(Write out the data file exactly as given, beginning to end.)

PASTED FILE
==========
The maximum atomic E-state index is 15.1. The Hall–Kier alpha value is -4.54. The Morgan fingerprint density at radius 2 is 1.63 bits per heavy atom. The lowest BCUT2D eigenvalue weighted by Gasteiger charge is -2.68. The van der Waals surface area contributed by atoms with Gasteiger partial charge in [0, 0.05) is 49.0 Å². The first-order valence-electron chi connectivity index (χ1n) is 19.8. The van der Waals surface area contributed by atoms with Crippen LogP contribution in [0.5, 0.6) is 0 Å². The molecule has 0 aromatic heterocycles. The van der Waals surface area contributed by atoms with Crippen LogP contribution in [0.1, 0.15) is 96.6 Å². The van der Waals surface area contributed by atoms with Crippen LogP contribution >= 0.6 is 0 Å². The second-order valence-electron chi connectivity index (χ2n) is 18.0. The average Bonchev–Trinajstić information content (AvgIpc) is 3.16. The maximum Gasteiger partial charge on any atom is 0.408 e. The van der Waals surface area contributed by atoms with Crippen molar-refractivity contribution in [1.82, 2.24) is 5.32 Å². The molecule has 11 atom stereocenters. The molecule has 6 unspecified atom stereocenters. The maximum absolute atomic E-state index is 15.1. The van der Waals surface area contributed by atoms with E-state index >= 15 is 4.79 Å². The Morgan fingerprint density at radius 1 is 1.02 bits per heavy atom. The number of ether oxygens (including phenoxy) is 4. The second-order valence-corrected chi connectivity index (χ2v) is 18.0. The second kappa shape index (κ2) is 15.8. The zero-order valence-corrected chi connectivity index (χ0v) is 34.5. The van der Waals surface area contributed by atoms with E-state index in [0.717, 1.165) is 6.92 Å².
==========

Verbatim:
The maximum atomic E-state index is 15.1. The Hall–Kier alpha value is -4.54. The Morgan fingerprint density at radius 2 is 1.63 bits per heavy atom. The lowest BCUT2D eigenvalue weighted by Gasteiger charge is -2.68. The van der Waals surface area contributed by atoms with Gasteiger partial charge in [0, 0.05) is 49.0 Å². The first-order valence-electron chi connectivity index (χ1n) is 19.8. The van der Waals surface area contributed by atoms with Crippen LogP contribution in [0.5, 0.6) is 0 Å². The molecule has 0 aromatic heterocycles. The van der Waals surface area contributed by atoms with Crippen LogP contribution in [0.1, 0.15) is 96.6 Å². The van der Waals surface area contributed by atoms with Crippen LogP contribution >= 0.6 is 0 Å². The second-order valence-electron chi connectivity index (χ2n) is 18.0. The average Bonchev–Trinajstić information content (AvgIpc) is 3.16. The maximum Gasteiger partial charge on any atom is 0.408 e. The van der Waals surface area contributed by atoms with Crippen molar-refractivity contribution in [1.82, 2.24) is 5.32 Å². The molecule has 11 atom stereocenters. The molecule has 6 unspecified atom stereocenters. The maximum absolute atomic E-state index is 15.1. The van der Waals surface area contributed by atoms with E-state index >= 15 is 4.79 Å². The Morgan fingerprint density at radius 1 is 1.02 bits per heavy atom. The number of ether oxygens (including phenoxy) is 4. The second-order valence-corrected chi connectivity index (χ2v) is 18.0. The second kappa shape index (κ2) is 15.8. The zero-order valence-corrected chi connectivity index (χ0v) is 34.5. The van der Waals surface area contributed by atoms with E-state index in [0.717, 1.165) is 6.92 Å².